QR codes: so ugly, yet so much potential!


This QR code will link you to a contact page for Kiangle with links to this website, Facebook and Twitter, as well as our mailing address. Not the most thrilling destination, but at least you get to try it out!

Here’s an iPhone QR code reader or Blackberry QR code reader you can use if you don’t have one already!



The Gutenberg Press changed society forever. So did the pencil, camera, radio, television, personal computer and, more recently, the iPhone and iPad.

It’s easy to recognize successful media devices and technologies looking backwards. But what about looking forward? Will the print newspaper survive? Will the Kindle supplant books? Will children still learn how to shape their letters when typing is so much faster? And how about those odd-looking blotches, called QR codes, popping up everywhere on billboards, wine bottles, and “for sale” signs?

That last item is an interesting one. A QR code is ugly, certainly (with a few notable exceptions, like this one from Polo Ralph Lauren), but useful. More than that, it is a connector, an interface, between the analog world we live and move and breathe in, and the digital world we’ve been learning to inhabit these past two decades or so.

Image this: you are walking through your neighbourhood when you notice that a house has just come on the market a couple of blocks from your place. The sign tells you the most critical information: that the house is for sale, and whom you should contact to get more information. However, that is all you get, and by the time you get home you no longer remember the realtor’s name and must go hunting to get more information on that real estate that caught your eye. If you are on a mission to help a friend move into your neighbourhood, you’ll eventually get the information you need, such as agent, specifications on the house, the asking price, and whether it’s near an elementary school. You could drive back to the house and get the agent’s name and number, you could do a hunt-and-search project through the MLS listing to see if you can find the house online, or you could simply tell your friend to get on it and do all that by themselves. Or, if you’re already swamped, you might just let it drop and save yourself the effort.

But what if you could get all the information your friend needs as you pass by the garden gate? You see a QR code, one of those square-shaped symbols that’s reminiscent of the striped code on your can of Campbell’s soup. You have your phone in your pocket so you can check on the teens at home while you walk. You have a QR code reader installed on your phone, so all you do is open the app, aim it at the QR code and, if the person who set it up was thinking about you and not them when they organized it, you get all the information you need on the house in an instant. Moments later, you email the link to your friend, and they can immediately decide if it looks like the home would be a good fit for their family and their budget.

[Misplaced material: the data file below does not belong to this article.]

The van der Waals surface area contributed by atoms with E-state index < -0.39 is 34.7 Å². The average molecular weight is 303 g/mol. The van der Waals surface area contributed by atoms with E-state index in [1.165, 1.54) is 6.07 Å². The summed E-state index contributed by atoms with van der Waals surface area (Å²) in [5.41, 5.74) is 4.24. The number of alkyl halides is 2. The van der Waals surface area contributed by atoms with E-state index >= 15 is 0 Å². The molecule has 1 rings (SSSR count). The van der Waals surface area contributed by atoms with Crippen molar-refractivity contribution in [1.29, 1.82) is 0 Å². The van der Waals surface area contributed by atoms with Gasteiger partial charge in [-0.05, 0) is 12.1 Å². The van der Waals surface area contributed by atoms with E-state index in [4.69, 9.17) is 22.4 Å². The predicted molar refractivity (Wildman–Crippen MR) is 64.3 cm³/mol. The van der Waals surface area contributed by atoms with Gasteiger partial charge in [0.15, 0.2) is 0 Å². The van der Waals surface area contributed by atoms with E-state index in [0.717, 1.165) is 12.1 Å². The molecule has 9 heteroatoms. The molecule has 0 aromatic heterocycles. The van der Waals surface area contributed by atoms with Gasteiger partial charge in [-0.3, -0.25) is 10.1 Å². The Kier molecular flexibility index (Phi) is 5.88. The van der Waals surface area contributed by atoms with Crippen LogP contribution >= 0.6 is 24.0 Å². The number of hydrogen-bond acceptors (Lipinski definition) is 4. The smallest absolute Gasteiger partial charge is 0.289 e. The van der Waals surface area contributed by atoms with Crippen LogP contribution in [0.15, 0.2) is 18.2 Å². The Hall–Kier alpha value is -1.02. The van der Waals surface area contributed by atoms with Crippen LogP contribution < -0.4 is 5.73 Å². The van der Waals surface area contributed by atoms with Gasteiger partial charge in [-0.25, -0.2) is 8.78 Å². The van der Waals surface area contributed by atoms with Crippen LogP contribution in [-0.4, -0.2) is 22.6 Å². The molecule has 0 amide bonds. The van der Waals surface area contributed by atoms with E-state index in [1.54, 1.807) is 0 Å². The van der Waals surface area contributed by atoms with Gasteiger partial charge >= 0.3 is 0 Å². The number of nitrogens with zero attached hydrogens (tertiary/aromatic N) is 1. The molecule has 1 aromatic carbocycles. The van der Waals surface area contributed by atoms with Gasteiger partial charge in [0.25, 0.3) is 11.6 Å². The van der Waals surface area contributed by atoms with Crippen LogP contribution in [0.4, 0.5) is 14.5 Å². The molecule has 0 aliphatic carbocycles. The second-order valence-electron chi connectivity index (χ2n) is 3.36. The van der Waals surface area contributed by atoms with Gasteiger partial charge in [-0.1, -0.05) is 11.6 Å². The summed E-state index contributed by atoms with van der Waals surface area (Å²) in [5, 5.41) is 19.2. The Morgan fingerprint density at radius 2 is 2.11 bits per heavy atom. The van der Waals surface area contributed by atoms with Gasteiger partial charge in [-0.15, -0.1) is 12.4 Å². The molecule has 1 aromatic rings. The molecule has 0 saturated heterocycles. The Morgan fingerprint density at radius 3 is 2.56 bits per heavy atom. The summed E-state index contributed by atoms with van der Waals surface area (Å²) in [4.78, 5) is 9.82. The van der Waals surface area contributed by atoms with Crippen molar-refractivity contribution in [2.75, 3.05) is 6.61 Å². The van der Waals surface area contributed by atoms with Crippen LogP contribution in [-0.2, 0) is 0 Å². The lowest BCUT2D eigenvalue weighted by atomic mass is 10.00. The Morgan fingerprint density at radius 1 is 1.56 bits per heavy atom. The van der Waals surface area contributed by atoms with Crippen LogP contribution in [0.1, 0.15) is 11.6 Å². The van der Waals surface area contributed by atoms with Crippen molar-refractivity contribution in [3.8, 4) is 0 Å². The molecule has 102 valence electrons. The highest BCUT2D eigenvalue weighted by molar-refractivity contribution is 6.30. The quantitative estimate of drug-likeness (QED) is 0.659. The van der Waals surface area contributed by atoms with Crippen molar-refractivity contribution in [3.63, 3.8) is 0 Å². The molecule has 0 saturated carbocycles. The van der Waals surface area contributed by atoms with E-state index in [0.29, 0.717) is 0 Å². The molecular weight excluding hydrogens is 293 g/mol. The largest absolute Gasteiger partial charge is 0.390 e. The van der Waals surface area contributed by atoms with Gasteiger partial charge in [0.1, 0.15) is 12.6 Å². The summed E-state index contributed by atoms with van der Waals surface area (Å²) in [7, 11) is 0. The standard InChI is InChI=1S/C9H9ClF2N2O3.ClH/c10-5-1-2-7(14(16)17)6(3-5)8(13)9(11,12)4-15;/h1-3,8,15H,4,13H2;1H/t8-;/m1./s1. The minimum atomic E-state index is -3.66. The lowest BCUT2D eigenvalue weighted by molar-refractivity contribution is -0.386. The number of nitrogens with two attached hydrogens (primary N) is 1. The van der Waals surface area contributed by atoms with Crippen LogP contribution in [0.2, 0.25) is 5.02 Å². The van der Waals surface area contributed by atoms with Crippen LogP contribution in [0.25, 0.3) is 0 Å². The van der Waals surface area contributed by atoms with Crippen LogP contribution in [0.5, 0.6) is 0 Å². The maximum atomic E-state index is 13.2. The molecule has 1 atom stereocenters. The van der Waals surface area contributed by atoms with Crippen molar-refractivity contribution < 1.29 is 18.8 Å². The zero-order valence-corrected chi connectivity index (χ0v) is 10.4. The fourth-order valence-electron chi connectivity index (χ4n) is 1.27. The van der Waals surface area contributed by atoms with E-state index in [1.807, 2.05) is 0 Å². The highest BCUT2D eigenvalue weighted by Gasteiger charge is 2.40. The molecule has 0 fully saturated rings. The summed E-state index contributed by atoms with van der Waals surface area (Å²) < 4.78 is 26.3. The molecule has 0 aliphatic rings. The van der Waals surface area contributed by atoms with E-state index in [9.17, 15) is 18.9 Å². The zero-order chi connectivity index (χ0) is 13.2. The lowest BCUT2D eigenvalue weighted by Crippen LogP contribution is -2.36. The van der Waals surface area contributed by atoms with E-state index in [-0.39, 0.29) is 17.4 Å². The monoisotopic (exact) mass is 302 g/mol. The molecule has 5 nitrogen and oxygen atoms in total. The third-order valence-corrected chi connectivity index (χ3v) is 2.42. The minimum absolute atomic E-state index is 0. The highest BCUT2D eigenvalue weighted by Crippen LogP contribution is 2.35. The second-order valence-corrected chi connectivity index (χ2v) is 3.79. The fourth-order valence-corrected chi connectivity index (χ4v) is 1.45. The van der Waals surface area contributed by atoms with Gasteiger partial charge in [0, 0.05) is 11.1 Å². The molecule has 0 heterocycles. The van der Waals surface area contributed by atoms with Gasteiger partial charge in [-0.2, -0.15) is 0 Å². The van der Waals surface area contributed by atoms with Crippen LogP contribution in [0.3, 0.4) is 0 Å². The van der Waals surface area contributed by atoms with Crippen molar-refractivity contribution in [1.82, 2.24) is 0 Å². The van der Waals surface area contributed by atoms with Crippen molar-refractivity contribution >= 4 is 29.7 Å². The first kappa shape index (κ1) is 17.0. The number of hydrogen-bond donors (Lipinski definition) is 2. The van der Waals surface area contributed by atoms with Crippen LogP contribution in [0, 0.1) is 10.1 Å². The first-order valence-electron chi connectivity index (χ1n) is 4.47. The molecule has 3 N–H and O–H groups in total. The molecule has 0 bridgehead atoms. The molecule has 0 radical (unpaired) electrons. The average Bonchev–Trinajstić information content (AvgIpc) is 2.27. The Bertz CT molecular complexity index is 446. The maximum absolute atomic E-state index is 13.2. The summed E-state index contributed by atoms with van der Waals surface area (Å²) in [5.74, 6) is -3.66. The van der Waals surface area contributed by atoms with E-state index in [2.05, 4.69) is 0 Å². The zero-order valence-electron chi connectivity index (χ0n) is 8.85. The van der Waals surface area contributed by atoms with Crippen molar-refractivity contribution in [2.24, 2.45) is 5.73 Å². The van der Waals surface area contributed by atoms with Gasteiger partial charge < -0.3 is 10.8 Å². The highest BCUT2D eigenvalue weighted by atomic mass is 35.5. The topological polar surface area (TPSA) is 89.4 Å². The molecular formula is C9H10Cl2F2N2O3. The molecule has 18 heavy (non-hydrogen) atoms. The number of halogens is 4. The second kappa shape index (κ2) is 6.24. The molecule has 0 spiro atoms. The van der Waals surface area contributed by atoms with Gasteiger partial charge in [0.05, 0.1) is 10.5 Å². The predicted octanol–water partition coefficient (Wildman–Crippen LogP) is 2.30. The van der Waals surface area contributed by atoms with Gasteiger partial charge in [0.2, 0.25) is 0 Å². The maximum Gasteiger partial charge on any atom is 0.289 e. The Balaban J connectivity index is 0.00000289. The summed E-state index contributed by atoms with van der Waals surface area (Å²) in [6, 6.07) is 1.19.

One feature that makes them remarkable is the power and speed of the connection they provide between where you are “in real life” at this exact moment, and the digital world of information, coupons, sales, events, media, and so much more. Even the name bears a clue: “QR” stands for “Quick Response,” and they are, indeed, very fast portals to online material — no typing required!

Just as people resisted the radio and telephone when they were first introduced, in spite of how powerful they promised to be as communication tools, people sometimes resist modern communication tools when they are first introduced. Will QR codes be widely adopted in the future? Who’s to say for sure, but they certainly have potential to enhance communication. Will someone come up with an even better tool that achieves the same analog-digital result? Probably, just like the personal computer and solid-ink printer has replaced the original tool, the printing press of the 16th century. Regardless of the finer details, someday we’ll wonder how we ever coped without them. That’s certainly the case in Asia, where QR codes are already ubiquitous!

The point is, QR codes are a step in a new direction, one that links the analog world with the digital one. I doubt we’ll let this new-found ability to interface quickly and easily between the two worlds drop. The only real question I have is this: Which tool will we end up using to achieve this connection, and will someone invent something even faster and easier?

This will be an interesting one to watch.


PS: Use the QR code at the top of this post to try it out!


About Erin Anne

I use storytelling and "content marketing" to promote my clients' work. I develop and implement communications strategies using all the on- and offline tools and media at our disposal, publish books and ebooks and market them internationally, or even just simply create a new website and teach the client how to run it. If you have something interesting to say, a valuable service to offer, or an important cause to promote, I'd love to work with you, too!

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